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Association of Arterial Spin Labeling Parameters With Cognitive Decline, Vascular Events, and Mortality in a Memory-Clinic Sample

      Highlights

      • What is the primary question addressed by this study?
        To investigate the association between arterial spin labelling (ASL) parameters [cerebral blood flow (CBF) and spatial coefficient of variation (sCoV)] and clinical outcomes in a memory clinic population.
      • What is the main finding of this study?
        Higher baseline gray matter-sCoV was associated with a decline in the memory domain over 3 years of follow-up.
        Participants with higher baseline gray matter-sCoV were at increased risk of vascular events.
      • What is the meaning of the finding?
        This indicates that the cerebrovascular insufficiency may lead to accelerated cognitive decline and worse clinical outcomes in memory clinic participants.

      Abstract

      Background

      Cognitive decline in older adults has been attributed to reduced cerebral blood flow (CBF). Recently, the spatial coefficient of variation (sCoV) of ASL has been proposed as a proxy marker of cerebrovascular insufficiency. We investigated the association between baseline ASL parameters with cognitive decline, incident cerebrovascular disease, and risk of vascular events and mortality.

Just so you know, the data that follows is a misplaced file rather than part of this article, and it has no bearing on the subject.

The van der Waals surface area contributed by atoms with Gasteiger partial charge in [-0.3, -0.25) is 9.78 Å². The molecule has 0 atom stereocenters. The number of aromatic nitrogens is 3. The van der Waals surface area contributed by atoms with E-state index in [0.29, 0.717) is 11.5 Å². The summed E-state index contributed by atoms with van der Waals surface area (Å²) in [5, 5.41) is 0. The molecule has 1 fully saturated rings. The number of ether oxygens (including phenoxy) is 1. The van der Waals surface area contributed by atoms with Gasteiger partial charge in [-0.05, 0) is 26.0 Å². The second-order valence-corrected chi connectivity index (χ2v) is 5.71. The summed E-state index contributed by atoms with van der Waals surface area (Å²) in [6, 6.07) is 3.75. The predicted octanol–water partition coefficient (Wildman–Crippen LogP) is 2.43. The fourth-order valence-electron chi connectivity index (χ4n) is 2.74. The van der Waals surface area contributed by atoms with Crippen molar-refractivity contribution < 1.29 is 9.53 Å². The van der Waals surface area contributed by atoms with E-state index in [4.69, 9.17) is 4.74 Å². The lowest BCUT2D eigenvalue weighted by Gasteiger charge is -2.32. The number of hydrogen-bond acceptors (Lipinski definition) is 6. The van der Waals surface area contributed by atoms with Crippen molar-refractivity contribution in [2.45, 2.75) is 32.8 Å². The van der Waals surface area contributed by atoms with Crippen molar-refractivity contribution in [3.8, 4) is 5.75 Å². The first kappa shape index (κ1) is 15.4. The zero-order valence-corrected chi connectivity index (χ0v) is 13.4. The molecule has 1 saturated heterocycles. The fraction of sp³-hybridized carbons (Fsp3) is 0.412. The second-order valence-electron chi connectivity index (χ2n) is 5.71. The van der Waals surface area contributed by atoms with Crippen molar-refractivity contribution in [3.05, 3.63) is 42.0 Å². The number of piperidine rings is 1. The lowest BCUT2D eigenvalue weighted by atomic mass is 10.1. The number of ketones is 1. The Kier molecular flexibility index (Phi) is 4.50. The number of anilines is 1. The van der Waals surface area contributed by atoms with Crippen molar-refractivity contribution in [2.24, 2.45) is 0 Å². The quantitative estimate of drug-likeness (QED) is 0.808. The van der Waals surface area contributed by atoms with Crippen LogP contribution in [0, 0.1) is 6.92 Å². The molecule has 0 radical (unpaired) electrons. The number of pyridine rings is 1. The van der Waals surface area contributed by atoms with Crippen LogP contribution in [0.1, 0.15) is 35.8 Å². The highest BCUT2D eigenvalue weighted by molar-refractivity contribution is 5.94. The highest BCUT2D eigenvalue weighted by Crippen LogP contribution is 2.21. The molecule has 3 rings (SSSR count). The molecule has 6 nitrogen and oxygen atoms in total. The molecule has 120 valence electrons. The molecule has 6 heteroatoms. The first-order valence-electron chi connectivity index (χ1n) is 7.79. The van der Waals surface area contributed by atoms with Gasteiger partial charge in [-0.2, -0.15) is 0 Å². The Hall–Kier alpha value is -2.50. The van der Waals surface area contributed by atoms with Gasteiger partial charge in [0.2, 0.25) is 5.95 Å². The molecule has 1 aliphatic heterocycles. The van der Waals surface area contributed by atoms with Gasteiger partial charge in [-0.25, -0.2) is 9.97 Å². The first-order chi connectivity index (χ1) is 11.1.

Design, Setting, and Participants

      About 368 memory-clinic patients underwent three-annual neuropsychological assessments and brain MRI scans at baseline and follow-up. MRIs were graded for white matter hyperintensities (WMH), lacunes, cerebral microbleeds (CMBs), cortical infarcts, and intracranial stenosis. Baseline gray (GM) and white matter (WM) CBF and GM-sCoV were obtained with ExploreASL from 2D-EPI pseudo-continuous ASL images. Cognitive assessment was done using a validated neuropsychological battery. Data on incident vascular events (heart disease, stroke, transient ischemic attack) and mortality were obtained.

      Results

      Higher baseline GM-sCoV was associated with decline in the memory domain over 3 years of follow-up. Furthermore, higher GM-sCoV was associated with a decline in the memory domain only in participants without dementia. Higher baseline GM-sCoV was associated with progression of WMH and incident CMBs. During a mean follow-up of 3 years, 29 (7.8%) participants developed vascular events and 18 (4.8%) died. Participants with higher baseline mean GM-sCoV were at increased risk of vascular events.

      Conclusions

      Higher baseline GM-sCoV of ASL was associated with a decline in memory and risk of cerebrovascular disease and vascular events, suggesting that cerebrovascular insufficiency may contribute to accelerated cognitive decline and worse clinical outcomes in memory clinic participants.

      Key Words

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